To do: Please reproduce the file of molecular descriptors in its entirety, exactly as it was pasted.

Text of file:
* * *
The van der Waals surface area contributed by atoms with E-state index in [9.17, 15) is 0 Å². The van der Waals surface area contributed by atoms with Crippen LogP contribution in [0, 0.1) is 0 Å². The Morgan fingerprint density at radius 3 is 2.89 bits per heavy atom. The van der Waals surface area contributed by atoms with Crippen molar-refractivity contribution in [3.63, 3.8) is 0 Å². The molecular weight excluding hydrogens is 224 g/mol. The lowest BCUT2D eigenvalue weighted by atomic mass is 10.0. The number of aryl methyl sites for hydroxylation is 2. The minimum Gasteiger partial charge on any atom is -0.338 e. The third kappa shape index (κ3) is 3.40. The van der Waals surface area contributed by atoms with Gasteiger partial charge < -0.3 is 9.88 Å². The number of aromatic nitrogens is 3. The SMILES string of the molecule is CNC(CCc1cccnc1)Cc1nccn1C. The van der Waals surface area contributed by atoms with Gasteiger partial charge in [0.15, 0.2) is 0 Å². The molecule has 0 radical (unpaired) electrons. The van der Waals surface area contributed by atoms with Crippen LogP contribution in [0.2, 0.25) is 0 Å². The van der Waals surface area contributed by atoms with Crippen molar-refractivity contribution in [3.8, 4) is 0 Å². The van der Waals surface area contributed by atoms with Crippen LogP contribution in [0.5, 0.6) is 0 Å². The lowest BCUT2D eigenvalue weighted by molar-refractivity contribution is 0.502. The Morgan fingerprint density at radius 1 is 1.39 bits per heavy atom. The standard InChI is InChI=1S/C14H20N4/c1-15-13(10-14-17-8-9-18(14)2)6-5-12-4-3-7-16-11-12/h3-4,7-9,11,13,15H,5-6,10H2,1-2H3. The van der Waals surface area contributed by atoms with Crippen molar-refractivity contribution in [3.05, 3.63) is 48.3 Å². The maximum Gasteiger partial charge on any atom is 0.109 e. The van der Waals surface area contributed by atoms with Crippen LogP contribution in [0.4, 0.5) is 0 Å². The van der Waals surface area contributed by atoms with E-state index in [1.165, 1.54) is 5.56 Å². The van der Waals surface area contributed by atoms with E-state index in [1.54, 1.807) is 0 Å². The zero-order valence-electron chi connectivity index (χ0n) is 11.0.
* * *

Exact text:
The van der Waals surface area contributed by atoms with E-state index in [9.17, 15) is 0 Å². The van der Waals surface area contributed by atoms with Crippen LogP contribution in [0, 0.1) is 0 Å². The Morgan fingerprint density at radius 3 is 2.89 bits per heavy atom. The van der Waals surface area contributed by atoms with Crippen molar-refractivity contribution in [3.63, 3.8) is 0 Å². The molecular weight excluding hydrogens is 224 g/mol. The lowest BCUT2D eigenvalue weighted by atomic mass is 10.0. The number of aryl methyl sites for hydroxylation is 2. The minimum Gasteiger partial charge on any atom is -0.338 e. The third kappa shape index (κ3) is 3.40. The van der Waals surface area contributed by atoms with Gasteiger partial charge < -0.3 is 9.88 Å². The number of aromatic nitrogens is 3. The SMILES string of the molecule is CNC(CCc1cccnc1)Cc1nccn1C. The van der Waals surface area contributed by atoms with Gasteiger partial charge in [0.15, 0.2) is 0 Å². The molecule has 0 radical (unpaired) electrons. The van der Waals surface area contributed by atoms with Crippen LogP contribution in [0.2, 0.25) is 0 Å². The van der Waals surface area contributed by atoms with Crippen molar-refractivity contribution in [3.8, 4) is 0 Å². The van der Waals surface area contributed by atoms with Crippen LogP contribution in [0.5, 0.6) is 0 Å². The lowest BCUT2D eigenvalue weighted by molar-refractivity contribution is 0.502. The Morgan fingerprint density at radius 1 is 1.39 bits per heavy atom. The standard InChI is InChI=1S/C14H20N4/c1-15-13(10-14-17-8-9-18(14)2)6-5-12-4-3-7-16-11-12/h3-4,7-9,11,13,15H,5-6,10H2,1-2H3. The van der Waals surface area contributed by atoms with Crippen molar-refractivity contribution in [3.05, 3.63) is 48.3 Å². The maximum Gasteiger partial charge on any atom is 0.109 e. The van der Waals surface area contributed by atoms with Crippen LogP contribution in [0.4, 0.5) is 0 Å². The van der Waals surface area contributed by atoms with E-state index in [1.165, 1.54) is 5.56 Å². The van der Waals surface area contributed by atoms with E-state index in [1.54, 1.807) is 0 Å². The zero-order valence-electron chi connectivity index (χ0n) is 11.0.